1. Limited time only! Sign up for a free 30min personal tutor trial with Chegg Tutors
    Dismiss Notice
Dismiss Notice
Join Physics Forums Today!
The friendliest, high quality science and math community on the planet! Everyone who loves science is here!

Combination problem

  1. Dec 28, 2003 #1
    Can anyone explain to me why k!/(k!*(k-k)!)+(k+1)!/(k!*(k+1-k)!)+(k+2)!/(k!*(k+2-k)!)+...+(n-1)!/(k!*(n-1-k)!)=n!/((k+1)!*(n-k-1)!) please. Thanks a lot!
     
  2. jcsd
  3. Dec 29, 2003 #2

    Hurkyl

    User Avatar
    Staff Emeritus
    Science Advisor
    Gold Member

    Look at the case where n = k+1... then the case where n = k+2...
     
  4. Dec 29, 2003 #3
    logarithm problem help

    can you help me with the four following problems by showing me the right procedures of doing it even though it's so troublesome? thanks alot and i would happily accept any recommended good sites from you guys for this topic.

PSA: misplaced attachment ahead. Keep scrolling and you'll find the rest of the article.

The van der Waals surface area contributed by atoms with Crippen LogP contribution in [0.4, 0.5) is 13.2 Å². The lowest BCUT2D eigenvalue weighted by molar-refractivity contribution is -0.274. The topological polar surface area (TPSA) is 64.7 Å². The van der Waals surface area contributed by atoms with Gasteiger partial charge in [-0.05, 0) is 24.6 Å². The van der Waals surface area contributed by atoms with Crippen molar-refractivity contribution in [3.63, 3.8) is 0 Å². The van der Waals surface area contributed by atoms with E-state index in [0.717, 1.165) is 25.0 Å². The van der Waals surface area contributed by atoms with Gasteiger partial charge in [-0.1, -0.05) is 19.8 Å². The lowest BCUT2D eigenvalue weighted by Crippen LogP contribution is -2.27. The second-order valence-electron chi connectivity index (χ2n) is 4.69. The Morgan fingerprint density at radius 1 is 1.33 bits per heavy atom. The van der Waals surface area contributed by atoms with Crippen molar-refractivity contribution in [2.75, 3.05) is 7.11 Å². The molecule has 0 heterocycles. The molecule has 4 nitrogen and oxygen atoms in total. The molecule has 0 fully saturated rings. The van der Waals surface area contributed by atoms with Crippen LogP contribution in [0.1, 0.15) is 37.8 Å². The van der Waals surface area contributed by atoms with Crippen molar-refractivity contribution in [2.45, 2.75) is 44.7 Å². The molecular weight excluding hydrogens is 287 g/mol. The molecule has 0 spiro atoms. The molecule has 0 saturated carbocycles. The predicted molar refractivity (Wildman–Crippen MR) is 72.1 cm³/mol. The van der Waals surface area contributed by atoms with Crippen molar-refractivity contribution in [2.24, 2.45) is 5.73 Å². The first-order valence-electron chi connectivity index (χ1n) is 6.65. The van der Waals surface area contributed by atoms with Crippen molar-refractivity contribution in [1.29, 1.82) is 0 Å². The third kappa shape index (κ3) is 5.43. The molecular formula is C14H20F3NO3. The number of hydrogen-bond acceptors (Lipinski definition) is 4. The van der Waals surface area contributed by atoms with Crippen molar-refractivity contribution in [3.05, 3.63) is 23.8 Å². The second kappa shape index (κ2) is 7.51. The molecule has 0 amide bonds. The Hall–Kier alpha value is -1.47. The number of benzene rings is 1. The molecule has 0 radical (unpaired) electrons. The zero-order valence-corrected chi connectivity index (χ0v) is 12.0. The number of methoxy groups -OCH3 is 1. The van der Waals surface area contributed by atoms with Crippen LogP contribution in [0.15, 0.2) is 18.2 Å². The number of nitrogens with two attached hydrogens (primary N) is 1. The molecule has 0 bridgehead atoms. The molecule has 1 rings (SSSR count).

1)4(2^2x)=8(2^x)-4
    2)8(2^2x)-10(2^2x)+2
    3)3*2^2x-18(2^x)+24=0
    4)9^x-4(3^x)+3=0
     
  5. Dec 29, 2003 #4
    1)4(2^2x)=8(2^x)-4
    2)8(2^2x)-10(2^2x)+2
    3)3*2^2x-18(2^x)+24=0
    4)9^x-4(3^x)+3=0


    1) Substitute 2^x with t and the solve the quadratic equation

    2) Substitute 2^x with t and then solve the quadratic equation

    3) Substitute 2^x with t and the solve the quadratic equation

    4) Substitute 3^x with t and the solve the quadratic equation
     
  6. Dec 29, 2003 #5
    Hurkyl,

    Sorry, but I didn't quite get where you are going with n=k+1, etc. Could you please explain in more detail?
     
  7. Dec 29, 2003 #6

    NateTG

    User Avatar
    Science Advisor
    Homework Helper

    How about this:

    Assume that [tex]n-k > 1[/tex] and simplify:
    [tex]\frac{n!}{(k+1)!(n-k-1)!}-\frac{(n-1)!}{(k+1)!((n-1)-k-1)!}[/tex]

    Then compare it to the terms in your series.
     
  8. Dec 29, 2003 #7
    Now I see, thanks.
     
  9. Dec 29, 2003 #8
    I have just one more question:

    Why does n!/(0!*(n-0)!)+n!/(1!*(n-1)!)+...+n!/(n!*(n-n)!)=2^n ?
     
  10. Dec 30, 2003 #9

    Hurkyl

    User Avatar
    Staff Emeritus
    Science Advisor
    Gold Member

    Use the binomial theorem on [itex](1+1)^n[/itex].
     
Know someone interested in this topic? Share this thread via Reddit, Google+, Twitter, or Facebook